2. Yeah, I’m still thinking about Nolan’s film. That’s saying something as it’s been month since I’ve seen. About to open my Blu-ray of the film. This only encourages me to do it sooner…well, after tonight’s JUSTIFIED series finale, that is. Thanks for spotlighting this, Cindy.


  3. This was a film I well and truly regret not seeing multiple times in the large format. Like it is for, it’s a definite purchase in the near future. I think Nolan was mostly successful with what he was aiming for here, it was such an ambitious (arguably overly ambitious — did we need the “love conquers all” cliche in there? i’m not sure. . .) vision, and probably one of the biggest of last year.

    As far as sci-fi goes the only thing I see larger than it coming out in the foreseeable future is Star Wars: Episode 7. That’ll be a big one!


  4. Great post! The science in Interstellar is fascinating for me to learn a little bit about. The concepts seem science fiction but many of it is based on actual science which blows my mind haha. There’s this Discovery Channel Interstellar special narrated by McConaughey, posted on you tube, that’s filled with great tidbits and factoids, worth checking out too.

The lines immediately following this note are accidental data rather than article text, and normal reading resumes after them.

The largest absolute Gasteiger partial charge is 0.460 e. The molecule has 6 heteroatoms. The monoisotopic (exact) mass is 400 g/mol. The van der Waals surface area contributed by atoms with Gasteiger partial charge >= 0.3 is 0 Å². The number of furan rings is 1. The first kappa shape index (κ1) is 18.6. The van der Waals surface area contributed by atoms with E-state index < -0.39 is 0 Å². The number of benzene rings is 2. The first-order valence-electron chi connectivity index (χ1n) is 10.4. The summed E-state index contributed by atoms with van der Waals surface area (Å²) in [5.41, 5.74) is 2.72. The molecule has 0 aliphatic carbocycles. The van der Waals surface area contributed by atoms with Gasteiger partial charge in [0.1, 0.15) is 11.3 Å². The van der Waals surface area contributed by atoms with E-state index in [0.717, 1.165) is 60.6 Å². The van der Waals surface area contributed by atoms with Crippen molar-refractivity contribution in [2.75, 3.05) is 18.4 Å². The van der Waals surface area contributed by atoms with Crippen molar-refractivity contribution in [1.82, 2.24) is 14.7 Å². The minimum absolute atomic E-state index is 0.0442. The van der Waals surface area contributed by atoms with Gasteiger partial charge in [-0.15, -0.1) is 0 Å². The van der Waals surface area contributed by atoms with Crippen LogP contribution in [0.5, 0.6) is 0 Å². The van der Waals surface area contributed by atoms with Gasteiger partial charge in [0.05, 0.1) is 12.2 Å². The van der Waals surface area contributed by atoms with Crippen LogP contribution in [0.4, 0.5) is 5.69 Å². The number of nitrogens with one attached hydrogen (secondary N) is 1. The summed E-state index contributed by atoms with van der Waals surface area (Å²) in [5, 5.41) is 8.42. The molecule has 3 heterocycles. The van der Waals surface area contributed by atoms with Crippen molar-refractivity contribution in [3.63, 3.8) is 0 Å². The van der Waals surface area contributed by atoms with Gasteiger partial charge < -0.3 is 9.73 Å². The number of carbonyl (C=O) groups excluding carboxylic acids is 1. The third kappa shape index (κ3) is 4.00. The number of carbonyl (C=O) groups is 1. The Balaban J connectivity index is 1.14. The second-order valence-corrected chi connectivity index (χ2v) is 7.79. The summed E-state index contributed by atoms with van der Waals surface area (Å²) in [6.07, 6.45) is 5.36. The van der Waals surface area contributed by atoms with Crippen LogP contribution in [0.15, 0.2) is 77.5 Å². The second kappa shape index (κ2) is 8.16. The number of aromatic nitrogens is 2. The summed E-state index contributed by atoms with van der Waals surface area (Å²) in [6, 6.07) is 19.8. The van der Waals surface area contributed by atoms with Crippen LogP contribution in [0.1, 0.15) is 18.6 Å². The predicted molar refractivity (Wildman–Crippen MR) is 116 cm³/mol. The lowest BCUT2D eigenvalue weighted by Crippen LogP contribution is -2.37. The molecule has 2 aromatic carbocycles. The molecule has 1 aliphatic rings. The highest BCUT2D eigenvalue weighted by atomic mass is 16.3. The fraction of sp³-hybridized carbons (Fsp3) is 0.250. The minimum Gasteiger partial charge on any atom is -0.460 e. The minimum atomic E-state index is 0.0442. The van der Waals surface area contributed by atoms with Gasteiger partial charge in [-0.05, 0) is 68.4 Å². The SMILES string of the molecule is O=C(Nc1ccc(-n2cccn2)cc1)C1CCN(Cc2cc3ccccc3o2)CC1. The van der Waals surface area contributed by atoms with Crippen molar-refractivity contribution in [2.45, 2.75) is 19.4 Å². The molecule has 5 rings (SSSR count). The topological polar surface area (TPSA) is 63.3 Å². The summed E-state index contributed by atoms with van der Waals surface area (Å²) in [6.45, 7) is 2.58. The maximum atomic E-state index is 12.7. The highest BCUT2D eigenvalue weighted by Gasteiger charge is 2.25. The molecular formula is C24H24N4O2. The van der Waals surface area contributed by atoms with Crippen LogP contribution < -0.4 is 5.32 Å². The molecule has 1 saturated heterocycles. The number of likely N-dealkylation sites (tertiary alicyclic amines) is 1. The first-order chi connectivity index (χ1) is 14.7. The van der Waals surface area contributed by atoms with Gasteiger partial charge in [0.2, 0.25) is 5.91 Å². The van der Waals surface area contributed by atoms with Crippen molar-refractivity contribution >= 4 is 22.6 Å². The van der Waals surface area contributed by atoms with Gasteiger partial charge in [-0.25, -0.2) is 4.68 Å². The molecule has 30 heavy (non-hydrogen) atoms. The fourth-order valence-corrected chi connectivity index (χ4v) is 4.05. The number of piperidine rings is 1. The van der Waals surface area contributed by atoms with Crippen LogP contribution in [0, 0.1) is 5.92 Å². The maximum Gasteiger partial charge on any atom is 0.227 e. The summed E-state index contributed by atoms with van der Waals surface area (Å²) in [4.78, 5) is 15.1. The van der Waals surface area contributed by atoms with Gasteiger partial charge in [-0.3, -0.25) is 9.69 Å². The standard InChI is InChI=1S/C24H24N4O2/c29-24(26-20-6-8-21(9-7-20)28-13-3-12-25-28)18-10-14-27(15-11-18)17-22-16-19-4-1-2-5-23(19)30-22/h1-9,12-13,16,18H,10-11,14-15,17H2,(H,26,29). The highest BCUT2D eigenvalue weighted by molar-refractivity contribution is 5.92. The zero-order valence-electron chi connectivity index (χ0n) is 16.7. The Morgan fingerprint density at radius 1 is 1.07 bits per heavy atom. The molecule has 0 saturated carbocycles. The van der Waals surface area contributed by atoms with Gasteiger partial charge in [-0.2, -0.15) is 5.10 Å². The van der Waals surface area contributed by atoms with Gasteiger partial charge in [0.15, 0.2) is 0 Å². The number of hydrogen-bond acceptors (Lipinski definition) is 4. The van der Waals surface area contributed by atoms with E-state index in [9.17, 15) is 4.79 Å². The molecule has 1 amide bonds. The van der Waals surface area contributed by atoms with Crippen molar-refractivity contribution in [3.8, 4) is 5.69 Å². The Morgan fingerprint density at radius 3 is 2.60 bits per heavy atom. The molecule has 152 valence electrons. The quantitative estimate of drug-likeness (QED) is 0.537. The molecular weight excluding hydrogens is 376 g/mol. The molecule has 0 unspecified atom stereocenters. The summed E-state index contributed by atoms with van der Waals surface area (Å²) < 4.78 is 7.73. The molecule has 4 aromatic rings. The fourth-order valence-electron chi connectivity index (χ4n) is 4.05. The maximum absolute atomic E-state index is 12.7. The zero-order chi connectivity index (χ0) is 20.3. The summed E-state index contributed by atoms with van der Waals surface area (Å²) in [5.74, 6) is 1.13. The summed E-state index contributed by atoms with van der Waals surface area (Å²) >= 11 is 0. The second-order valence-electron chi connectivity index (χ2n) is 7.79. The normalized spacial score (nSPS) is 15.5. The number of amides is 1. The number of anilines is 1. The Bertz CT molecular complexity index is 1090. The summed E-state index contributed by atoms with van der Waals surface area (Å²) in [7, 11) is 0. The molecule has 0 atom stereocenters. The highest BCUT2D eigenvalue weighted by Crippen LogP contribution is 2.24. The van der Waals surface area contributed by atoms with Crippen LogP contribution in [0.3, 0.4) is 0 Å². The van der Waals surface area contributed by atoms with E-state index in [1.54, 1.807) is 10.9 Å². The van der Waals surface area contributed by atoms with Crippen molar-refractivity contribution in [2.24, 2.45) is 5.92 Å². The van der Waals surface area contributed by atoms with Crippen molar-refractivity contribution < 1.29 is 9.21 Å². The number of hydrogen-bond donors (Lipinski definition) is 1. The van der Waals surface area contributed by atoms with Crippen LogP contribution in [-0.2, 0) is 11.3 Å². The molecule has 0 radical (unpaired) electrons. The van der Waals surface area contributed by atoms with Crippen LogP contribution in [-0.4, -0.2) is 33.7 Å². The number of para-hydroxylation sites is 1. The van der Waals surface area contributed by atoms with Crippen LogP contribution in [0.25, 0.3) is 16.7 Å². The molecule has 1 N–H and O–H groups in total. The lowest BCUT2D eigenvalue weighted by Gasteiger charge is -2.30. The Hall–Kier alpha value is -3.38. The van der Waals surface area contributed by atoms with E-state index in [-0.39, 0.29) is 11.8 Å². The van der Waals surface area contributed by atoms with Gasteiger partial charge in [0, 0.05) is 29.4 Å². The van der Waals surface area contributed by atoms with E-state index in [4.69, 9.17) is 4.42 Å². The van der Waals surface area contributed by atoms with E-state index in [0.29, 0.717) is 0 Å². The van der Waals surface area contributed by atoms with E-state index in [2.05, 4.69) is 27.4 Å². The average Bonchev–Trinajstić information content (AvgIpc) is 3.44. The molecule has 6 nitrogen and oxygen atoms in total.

5. I didn’t enjoy the film quite as much as I had hoped to but I did love some of the mind-bending science bits! I bought my other half a copy of The Science Of Interstellar written by Kip Thorne, Nolan’s consultant physicist on the film. I haven’t read it myself yet but it’s loaded with diagrams and looks pretty fascinating!


        1. I preferred Inception as a whole concept, too. Many people like to pick on Nolan, but I admire his efforts to blow us away. Maybe he tried to hard this time. Simple plots with interesting characters usually win the day. Still, I love “going through” wormholes and to imagine the fifth dimension was highly entertaining. The film moved me more than most have of late.

          Liked by 1 person

  6. I also really enjoyed the film, more than I have for most of Nolan’s films. I thought it was really emotionally resonant. I do wish that Nolan would try to possibly not fit so much plot and ideas into one film. I feel like essential details go by so fast that it’s hard to know what’s going on at some point. I still don’t quite get what was the ‘surface’ that the Matts were trekking toward on the ice planet.

    As far as a space station built on the ‘inside of a paper towel roll,’ the sci-fi novel 2312 does a great job bring this concept to life. The tube spins around and centripetal force makes everything (grass, livestock, lakes) stick to the rolled up walls. Pretty cool!